Iran and world powers said Wednesday that their nuclear talks were now moving up a gear, with Tehran's foreign minister saying both sides agreed on "50-60 percent" of issues.
Speaking after the latest round of talks in Vienna, the powers' chief negotiator, EU foreign policy chief Catherine Ashton said the next round from May 13 would see negotiations "move to the next phase".
A senior US official said that the next meeting, also in Vienna, would see Iran and the five permanent members of the UN Security Council plus Germany "begin actually drafting the text".
But in a statement repeated by Iran's Foreign Minister Mohammad Javad Zarif, Ashton said a "lot of intensive work will be required to overcome the differences which naturally still exist".
"I can say we agree on 50-60 percent of issues, but the remainders are important ones and diverse," Zarif told Iranian media. "Even two percent can torpedo all of it".
And in a sign of the difficulties ahead, the US official said that one issue remained Iran's ballistic missile programme, which Tehran has said is not up for discussion within the nuclear talks.
Zarif said also that Iran's negotiators have "put forward our stance that none of our (nuclear) facilities would be dismantled", one of the West's probable main demands.
"I would caution everyone from thinking a final agreement is imminent or that it will be easy. As we draft, I have no doubt this will be quite difficult at times," the US official said.
China's envoy Wang Qun said the latest round had been "fruitful" and that the talks were "building momentum".
In November the two sides reached an interim deal under which Iran froze certain parts of its nuclear activities in return for minor relief from painful Western sanctions.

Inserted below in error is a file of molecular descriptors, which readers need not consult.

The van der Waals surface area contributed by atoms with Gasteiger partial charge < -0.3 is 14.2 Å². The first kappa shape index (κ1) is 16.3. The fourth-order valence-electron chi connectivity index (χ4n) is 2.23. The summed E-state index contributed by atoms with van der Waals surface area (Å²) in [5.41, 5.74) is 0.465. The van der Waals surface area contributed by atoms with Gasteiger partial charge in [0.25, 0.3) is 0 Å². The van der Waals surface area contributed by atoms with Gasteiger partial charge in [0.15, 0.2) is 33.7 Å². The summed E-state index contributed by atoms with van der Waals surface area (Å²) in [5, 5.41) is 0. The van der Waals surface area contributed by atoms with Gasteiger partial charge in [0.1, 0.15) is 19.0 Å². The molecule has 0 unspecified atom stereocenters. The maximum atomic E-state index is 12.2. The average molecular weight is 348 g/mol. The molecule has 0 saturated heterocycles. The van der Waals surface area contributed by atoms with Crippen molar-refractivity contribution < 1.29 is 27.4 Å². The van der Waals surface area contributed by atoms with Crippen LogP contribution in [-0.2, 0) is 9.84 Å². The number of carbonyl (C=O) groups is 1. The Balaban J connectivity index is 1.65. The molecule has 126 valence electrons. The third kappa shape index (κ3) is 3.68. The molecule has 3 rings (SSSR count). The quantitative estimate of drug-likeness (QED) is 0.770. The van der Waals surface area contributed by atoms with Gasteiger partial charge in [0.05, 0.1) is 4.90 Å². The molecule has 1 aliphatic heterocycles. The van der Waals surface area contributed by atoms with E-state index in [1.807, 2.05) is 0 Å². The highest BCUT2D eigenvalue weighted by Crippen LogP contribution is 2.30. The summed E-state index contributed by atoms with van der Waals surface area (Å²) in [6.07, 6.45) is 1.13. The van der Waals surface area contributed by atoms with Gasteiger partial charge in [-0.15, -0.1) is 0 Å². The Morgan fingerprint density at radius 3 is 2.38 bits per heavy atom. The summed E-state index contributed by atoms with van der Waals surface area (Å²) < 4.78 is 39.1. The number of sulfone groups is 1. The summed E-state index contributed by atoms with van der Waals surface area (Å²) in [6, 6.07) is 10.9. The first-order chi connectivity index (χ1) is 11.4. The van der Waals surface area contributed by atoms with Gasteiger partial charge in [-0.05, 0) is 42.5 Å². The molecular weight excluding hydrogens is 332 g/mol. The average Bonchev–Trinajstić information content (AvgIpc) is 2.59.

But Iran has not permanently dismantled any of its nuclear equipment and can fully reactivate its facilities if it wishes when the deal expires on July 20, the deadline for agreeing a final deal.
US Secretary of State John Kerry told US lawmakers Monday that the theoretical period needed for Iran to produce a weapon's worth of bomb material -- if it chose to do so -- was "about two months".
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In order to greatly extend this "break-out" time, the six powers want the final deal to see Iran reduce permanently, or at least long-term, the scope of its programme.
This may involve Iran slashing the number of centrifuges -- used to enrich nuclear material -- changing the design of a new reactor at Arak and giving UN inspectors more oversight.
Other outstanding thorny issues include Iran's research and development of new nuclear machines, which November's deal allowed the Islamic republic to continue.
Iran's supreme leader Ayatollah Ali Khamenei said Wednesday "that Iran's activities in nuclear research and development as well as its nuclear achievements will never be stopped".
Any agreement will need to be sold to sceptical hardliners both in the United States and Iran as well as to Iran's arch enemy Israel, widely assumed to have a nuclear arsenal itself.
- US-Iran spat -
Threatening to throw a spanner in the works is the crisis over Ukraine which has led to the biggest standoff between Russia and the West since the Cold War.
Russia's chief negotiator, Sergei Ryabkov, having fired a warning shot last month, backtracked Tuesday, telling ITAR-TASS it would "not be wise" to turn Iran into a "bargaining chip".
Wang said that Ryabkov was "utterly constructive".
Moscow and Iran are said to be eyeing an oil-for-goods deal that would undermine US sanctions efforts, which Washington credits with getting Tehran to talk in the first place.
Another issue casting a cloud over the talks is the spat over Iran's selection of a new UN ambassador allegedly linked to the 1979 US hostage crisis, with Washington saying he was "not viable".